From E-5 to E6 was based solely on Promotion Boards and the points awarded through achievements as I mentioned above. The major difference is the Board is made up of your Chain of Command and they recommend you for the promotion. As an individual you must still work through the millstones to be selected.

    Here lies the problem- I accelerated to E-5 (SPC 5) in about 2 1/2 years. I worked hard accomplished all the goals and performed as I was taught. I always pushed for more responsibilities and leadership positions. This. got me an excelerated promotion. I spent about 6-7 years as an E-5 because of being promoted early and the military moving to s more consolidated promotion system.

    i finally made E6- the Army had centralized the Army wide promotion system and on top of this they started reclassifying E-7 and E-9 by stove piping MOS’s at the senior level. The army would combine similar MOS’s into one at the senior level. This reduced Army wide the available slots in the senior ranks. As an example I was Signal and they consolidated about 10 MOS’s at the E-7 and above rank into one MOS at this level. So instead of having the MOS as a 29V which would allow you to be a Sergeant First Class or Master Sergeant or assigned as a Command Sergeant Major In your MOS. Now you were competing for one slot with 10 MOS’s competing for one slot. Before this change there were 100’s of Master Sergeants everywhere in the early to late 70’s and when I retired in 95 you were lucky to even see or know any Master Sergeants. There were only First Sergeants of Command Sergeant Majors.

    My problem was I spent my 20 years taking the hard jobs. Always holding a leadership position usually 1 or 2 grades higher than I actually was. Always assigned as the NCOIC of organizations (repair facilities, shops, specialties) while I’m the a Signal arenas. Then in the 101st Airborne as a Squad Leader, Platoon Sergeant and Communications Chief. I volunteered to return to the 101st even though I could have had an easier job at another post. I figured this would help me “Be All I Could Be” and retire at the Top as an E-8 and hopefully max out as an E-8.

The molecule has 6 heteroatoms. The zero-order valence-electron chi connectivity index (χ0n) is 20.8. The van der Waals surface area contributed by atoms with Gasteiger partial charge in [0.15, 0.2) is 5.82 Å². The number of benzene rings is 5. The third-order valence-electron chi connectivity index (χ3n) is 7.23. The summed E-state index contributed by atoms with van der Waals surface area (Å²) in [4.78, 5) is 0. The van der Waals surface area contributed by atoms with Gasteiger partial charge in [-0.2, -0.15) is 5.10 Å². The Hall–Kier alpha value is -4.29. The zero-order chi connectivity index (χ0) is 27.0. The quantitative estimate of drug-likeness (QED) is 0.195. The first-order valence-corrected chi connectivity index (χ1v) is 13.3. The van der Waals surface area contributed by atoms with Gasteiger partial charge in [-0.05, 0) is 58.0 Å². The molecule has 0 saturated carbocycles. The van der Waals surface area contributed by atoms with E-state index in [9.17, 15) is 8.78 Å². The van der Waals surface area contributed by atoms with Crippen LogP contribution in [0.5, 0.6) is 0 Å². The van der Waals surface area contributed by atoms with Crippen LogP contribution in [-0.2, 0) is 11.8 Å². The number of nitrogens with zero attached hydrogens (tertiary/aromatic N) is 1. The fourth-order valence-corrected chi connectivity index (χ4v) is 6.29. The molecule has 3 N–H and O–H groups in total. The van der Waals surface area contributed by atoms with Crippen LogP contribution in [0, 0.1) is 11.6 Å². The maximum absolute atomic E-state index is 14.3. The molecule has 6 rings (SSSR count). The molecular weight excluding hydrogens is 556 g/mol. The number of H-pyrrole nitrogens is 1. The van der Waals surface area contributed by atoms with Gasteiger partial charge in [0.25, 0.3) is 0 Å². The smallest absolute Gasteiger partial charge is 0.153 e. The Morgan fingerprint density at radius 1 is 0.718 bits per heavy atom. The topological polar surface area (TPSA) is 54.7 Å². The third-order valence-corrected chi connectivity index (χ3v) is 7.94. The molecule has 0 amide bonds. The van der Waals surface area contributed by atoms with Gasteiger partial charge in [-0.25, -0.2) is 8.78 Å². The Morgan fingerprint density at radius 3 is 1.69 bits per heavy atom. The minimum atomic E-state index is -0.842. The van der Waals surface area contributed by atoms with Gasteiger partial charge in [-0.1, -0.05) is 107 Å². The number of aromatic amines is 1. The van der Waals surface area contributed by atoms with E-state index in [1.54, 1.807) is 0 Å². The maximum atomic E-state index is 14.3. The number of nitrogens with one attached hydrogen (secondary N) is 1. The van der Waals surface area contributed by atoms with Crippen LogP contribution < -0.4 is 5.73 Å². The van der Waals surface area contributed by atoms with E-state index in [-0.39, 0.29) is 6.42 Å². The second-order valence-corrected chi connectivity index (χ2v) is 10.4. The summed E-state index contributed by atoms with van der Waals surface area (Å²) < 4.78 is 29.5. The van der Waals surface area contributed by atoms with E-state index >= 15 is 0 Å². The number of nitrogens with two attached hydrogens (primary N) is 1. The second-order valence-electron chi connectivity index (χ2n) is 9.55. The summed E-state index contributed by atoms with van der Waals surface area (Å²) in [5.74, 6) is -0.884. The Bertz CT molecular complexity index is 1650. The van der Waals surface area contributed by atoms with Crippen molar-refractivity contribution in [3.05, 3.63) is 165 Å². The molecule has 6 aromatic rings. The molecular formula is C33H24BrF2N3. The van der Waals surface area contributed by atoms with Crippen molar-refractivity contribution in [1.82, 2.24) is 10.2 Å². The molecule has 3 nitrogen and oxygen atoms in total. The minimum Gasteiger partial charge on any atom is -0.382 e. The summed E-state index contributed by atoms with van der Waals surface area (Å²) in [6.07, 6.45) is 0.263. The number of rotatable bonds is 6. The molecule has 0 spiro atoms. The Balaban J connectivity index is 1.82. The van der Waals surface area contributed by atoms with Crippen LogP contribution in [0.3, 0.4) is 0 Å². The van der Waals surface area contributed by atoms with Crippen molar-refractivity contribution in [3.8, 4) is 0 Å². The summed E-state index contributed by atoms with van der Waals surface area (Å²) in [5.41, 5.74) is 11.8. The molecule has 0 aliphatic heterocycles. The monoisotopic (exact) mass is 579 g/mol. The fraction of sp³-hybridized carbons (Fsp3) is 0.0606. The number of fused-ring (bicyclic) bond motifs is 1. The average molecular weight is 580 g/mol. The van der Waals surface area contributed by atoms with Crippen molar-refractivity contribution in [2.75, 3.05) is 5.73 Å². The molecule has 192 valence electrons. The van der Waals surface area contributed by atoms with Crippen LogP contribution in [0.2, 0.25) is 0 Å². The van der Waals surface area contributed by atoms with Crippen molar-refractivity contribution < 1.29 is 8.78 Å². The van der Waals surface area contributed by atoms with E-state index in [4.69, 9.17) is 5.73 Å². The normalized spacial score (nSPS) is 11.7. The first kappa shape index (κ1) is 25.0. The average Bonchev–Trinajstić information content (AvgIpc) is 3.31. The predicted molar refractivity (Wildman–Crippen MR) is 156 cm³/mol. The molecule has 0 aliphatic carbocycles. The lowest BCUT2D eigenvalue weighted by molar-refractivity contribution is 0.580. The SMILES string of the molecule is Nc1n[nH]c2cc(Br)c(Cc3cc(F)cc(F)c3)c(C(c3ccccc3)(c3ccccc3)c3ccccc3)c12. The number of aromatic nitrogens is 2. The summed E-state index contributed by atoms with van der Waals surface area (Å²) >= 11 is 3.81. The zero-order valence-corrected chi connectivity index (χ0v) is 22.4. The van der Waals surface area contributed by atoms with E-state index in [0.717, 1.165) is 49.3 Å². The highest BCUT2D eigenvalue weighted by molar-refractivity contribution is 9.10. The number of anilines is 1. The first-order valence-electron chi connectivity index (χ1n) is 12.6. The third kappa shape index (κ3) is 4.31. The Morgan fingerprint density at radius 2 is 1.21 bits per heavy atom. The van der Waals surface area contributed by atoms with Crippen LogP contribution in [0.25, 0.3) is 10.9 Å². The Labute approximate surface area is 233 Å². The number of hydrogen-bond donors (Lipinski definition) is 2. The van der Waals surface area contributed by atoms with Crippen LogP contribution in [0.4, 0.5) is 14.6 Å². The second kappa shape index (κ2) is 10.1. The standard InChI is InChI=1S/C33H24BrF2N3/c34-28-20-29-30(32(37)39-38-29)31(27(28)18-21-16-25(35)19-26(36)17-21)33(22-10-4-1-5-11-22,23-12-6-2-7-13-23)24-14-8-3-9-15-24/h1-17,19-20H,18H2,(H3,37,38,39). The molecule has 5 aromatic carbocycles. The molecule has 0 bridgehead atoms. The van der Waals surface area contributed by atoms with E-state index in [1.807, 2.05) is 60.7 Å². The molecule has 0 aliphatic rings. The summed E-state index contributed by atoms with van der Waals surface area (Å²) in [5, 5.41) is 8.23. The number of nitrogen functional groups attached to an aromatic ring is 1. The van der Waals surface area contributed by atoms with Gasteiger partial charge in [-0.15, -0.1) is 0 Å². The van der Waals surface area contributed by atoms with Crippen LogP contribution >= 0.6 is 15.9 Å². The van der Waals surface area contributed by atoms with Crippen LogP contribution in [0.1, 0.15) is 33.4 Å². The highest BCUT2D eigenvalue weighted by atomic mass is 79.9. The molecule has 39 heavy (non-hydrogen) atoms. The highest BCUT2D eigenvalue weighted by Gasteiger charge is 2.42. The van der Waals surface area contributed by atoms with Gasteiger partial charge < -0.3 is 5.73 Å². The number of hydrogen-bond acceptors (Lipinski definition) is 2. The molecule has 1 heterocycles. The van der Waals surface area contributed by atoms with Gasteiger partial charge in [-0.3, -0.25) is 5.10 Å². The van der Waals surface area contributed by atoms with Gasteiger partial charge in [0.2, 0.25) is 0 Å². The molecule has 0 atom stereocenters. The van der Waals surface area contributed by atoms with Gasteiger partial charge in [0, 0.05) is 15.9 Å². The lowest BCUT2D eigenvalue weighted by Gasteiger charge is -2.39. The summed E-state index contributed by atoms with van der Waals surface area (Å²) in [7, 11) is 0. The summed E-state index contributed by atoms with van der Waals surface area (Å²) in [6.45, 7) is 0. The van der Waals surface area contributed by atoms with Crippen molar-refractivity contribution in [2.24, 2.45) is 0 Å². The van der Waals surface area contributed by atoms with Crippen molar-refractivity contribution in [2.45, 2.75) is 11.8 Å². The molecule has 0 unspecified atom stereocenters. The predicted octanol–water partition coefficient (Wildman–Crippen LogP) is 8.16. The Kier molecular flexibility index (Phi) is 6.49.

I was assigned to the Signal School at Fort Gordon and thought I would be an instructor. I was selected to see the Brigade Command Sergeant Major. He had reviewed my recorded and is was selected for Platoon Sergeant for students and was the last one in the position while the Drill Sergeants were coming in to replace us. Again I vlunteered!

    I became eligible for E-8 in 94. Double checked records scores ticket punches and no promotion. I was in a leadership position NCOIC Electronics Repair for the Command and Control of the Department of Defense communications station. I was responsible for all of the defense communications going in and out of Washington,DC. Additionally I was responsible for all of the Presidential Direct phone systems from POTUS and all Country leaders in the world.

    My prior unit in Europe I was assigned as the Station Commander for the Network Communications Control Station providing Tactical Communications to Ground Tactical Nuclear Weapons Systems in 10 locations throughout Europe. I volunteered for this position and volunteered to Lead the High Frequency Comminication Group and deploy to Samolia. Thought it all would help my career.

    Well 1995 I received the bad news that I wasn’t selected for E-8 and I was over 20 years in service E-7. I retired and have no clue and will never know why I wasn’t promoted. Spoke to CSM who had sat on the board and DA and nothing.

    I wouldn’t trade my military service for anything in the world. I just don’t trust the centralized promotion system.

  • Combat Infantry

    Carter needs to go he has never been in the military much less a combat leader….Just saying….sounds like more politics and picking and choosing…….Just Saying…..

  • Sabin

    I served in the Air Force for a short time in the late 90s. As an E-3 serving my first term, I commanded a small detail which included an E-5 and an O-1. It was very much a “Sir would you please” and “Thank you sir” day for me. Point is that as important as rank is (and it is), it is not the end-all and be-all of a servicemember’s ability or value (just ask any E-9 who has had to salute butter bars).

    All that said, I haven’t read into the politics, and can’t say that I have a solution. Just that some corners of the military are already picking up on how things should be.